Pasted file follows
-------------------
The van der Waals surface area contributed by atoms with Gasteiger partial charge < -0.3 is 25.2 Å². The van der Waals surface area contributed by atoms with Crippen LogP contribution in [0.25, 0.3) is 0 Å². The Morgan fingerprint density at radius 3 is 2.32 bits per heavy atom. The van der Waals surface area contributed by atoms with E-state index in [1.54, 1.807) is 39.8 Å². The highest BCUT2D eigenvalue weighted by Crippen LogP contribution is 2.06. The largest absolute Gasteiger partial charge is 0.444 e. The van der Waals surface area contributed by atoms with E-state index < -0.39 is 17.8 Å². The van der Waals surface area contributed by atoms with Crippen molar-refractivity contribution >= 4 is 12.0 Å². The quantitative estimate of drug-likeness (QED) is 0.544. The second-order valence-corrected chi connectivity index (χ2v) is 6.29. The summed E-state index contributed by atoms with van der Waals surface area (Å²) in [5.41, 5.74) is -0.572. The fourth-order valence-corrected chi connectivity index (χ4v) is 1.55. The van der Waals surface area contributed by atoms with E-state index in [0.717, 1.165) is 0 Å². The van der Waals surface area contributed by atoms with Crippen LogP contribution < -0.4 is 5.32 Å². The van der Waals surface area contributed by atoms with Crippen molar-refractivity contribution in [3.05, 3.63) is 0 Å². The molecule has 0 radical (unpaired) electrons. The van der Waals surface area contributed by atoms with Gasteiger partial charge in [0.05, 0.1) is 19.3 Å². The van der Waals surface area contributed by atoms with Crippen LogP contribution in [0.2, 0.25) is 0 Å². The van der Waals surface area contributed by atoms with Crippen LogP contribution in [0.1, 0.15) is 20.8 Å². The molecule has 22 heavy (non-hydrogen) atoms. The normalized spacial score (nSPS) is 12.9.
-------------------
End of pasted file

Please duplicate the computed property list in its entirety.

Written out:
The van der Waals surface area contributed by atoms with Gasteiger partial charge < -0.3 is 25.2 Å². The van der Waals surface area contributed by atoms with Crippen LogP contribution in [0.25, 0.3) is 0 Å². The Morgan fingerprint density at radius 3 is 2.32 bits per heavy atom. The van der Waals surface area contributed by atoms with E-state index in [1.54, 1.807) is 39.8 Å². The highest BCUT2D eigenvalue weighted by Crippen LogP contribution is 2.06. The largest absolute Gasteiger partial charge is 0.444 e. The van der Waals surface area contributed by atoms with E-state index < -0.39 is 17.8 Å². The van der Waals surface area contributed by atoms with Crippen molar-refractivity contribution >= 4 is 12.0 Å². The quantitative estimate of drug-likeness (QED) is 0.544. The second-order valence-corrected chi connectivity index (χ2v) is 6.29. The summed E-state index contributed by atoms with van der Waals surface area (Å²) in [5.41, 5.74) is -0.572. The fourth-order valence-corrected chi connectivity index (χ4v) is 1.55. The van der Waals surface area contributed by atoms with E-state index in [0.717, 1.165) is 0 Å². The van der Waals surface area contributed by atoms with Crippen LogP contribution < -0.4 is 5.32 Å². The van der Waals surface area contributed by atoms with Crippen molar-refractivity contribution in [3.05, 3.63) is 0 Å². The molecule has 0 radical (unpaired) electrons. The van der Waals surface area contributed by atoms with Gasteiger partial charge in [0.05, 0.1) is 19.3 Å². The van der Waals surface area contributed by atoms with Crippen LogP contribution in [0.2, 0.25) is 0 Å². The van der Waals surface area contributed by atoms with Crippen LogP contribution in [0.1, 0.15) is 20.8 Å². The molecule has 22 heavy (non-hydrogen) atoms. The normalized spacial score (nSPS) is 12.9.